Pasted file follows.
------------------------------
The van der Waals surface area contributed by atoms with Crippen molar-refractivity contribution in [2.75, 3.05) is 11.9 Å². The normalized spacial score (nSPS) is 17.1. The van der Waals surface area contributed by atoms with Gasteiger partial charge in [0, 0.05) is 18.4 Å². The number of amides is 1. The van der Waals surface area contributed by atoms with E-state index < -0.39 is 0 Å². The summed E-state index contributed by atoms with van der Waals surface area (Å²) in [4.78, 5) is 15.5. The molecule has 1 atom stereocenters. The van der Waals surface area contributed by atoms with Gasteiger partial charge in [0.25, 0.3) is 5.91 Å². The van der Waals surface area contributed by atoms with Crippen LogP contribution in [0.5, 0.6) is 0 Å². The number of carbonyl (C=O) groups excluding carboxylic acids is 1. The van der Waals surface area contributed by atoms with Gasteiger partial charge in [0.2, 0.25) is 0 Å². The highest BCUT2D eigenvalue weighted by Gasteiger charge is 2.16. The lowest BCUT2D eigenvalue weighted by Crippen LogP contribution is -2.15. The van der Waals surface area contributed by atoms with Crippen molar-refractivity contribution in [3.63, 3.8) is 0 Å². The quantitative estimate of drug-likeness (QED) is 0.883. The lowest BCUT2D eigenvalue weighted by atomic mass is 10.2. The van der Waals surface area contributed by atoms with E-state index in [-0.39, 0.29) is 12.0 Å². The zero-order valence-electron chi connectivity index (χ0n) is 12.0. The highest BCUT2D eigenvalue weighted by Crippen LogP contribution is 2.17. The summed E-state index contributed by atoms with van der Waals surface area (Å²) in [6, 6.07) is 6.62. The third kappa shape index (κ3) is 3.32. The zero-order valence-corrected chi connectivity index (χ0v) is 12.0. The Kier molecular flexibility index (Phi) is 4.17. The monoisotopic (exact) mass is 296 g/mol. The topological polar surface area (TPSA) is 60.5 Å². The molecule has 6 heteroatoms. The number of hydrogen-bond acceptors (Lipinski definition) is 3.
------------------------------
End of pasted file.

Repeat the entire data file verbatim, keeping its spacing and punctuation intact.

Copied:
The van der Waals surface area contributed by atoms with Crippen molar-refractivity contribution in [2.75, 3.05) is 11.9 Å². The normalized spacial score (nSPS) is 17.1. The van der Waals surface area contributed by atoms with Gasteiger partial charge in [0, 0.05) is 18.4 Å². The number of amides is 1. The van der Waals surface area contributed by atoms with E-state index < -0.39 is 0 Å². The summed E-state index contributed by atoms with van der Waals surface area (Å²) in [4.78, 5) is 15.5. The molecule has 1 atom stereocenters. The van der Waals surface area contributed by atoms with Gasteiger partial charge in [0.25, 0.3) is 5.91 Å². The van der Waals surface area contributed by atoms with Crippen LogP contribution in [0.5, 0.6) is 0 Å². The number of carbonyl (C=O) groups excluding carboxylic acids is 1. The van der Waals surface area contributed by atoms with Gasteiger partial charge in [0.2, 0.25) is 0 Å². The highest BCUT2D eigenvalue weighted by Gasteiger charge is 2.16. The lowest BCUT2D eigenvalue weighted by Crippen LogP contribution is -2.15. The van der Waals surface area contributed by atoms with Crippen molar-refractivity contribution in [3.63, 3.8) is 0 Å². The quantitative estimate of drug-likeness (QED) is 0.883. The lowest BCUT2D eigenvalue weighted by atomic mass is 10.2. The van der Waals surface area contributed by atoms with E-state index in [-0.39, 0.29) is 12.0 Å². The zero-order valence-electron chi connectivity index (χ0n) is 12.0. The highest BCUT2D eigenvalue weighted by Crippen LogP contribution is 2.17. The summed E-state index contributed by atoms with van der Waals surface area (Å²) in [6, 6.07) is 6.62. The third kappa shape index (κ3) is 3.32. The zero-order valence-corrected chi connectivity index (χ0v) is 12.0. The Kier molecular flexibility index (Phi) is 4.17. The monoisotopic (exact) mass is 296 g/mol. The topological polar surface area (TPSA) is 60.5 Å². The molecule has 6 heteroatoms. The number of hydrogen-bond acceptors (Lipinski definition) is 3.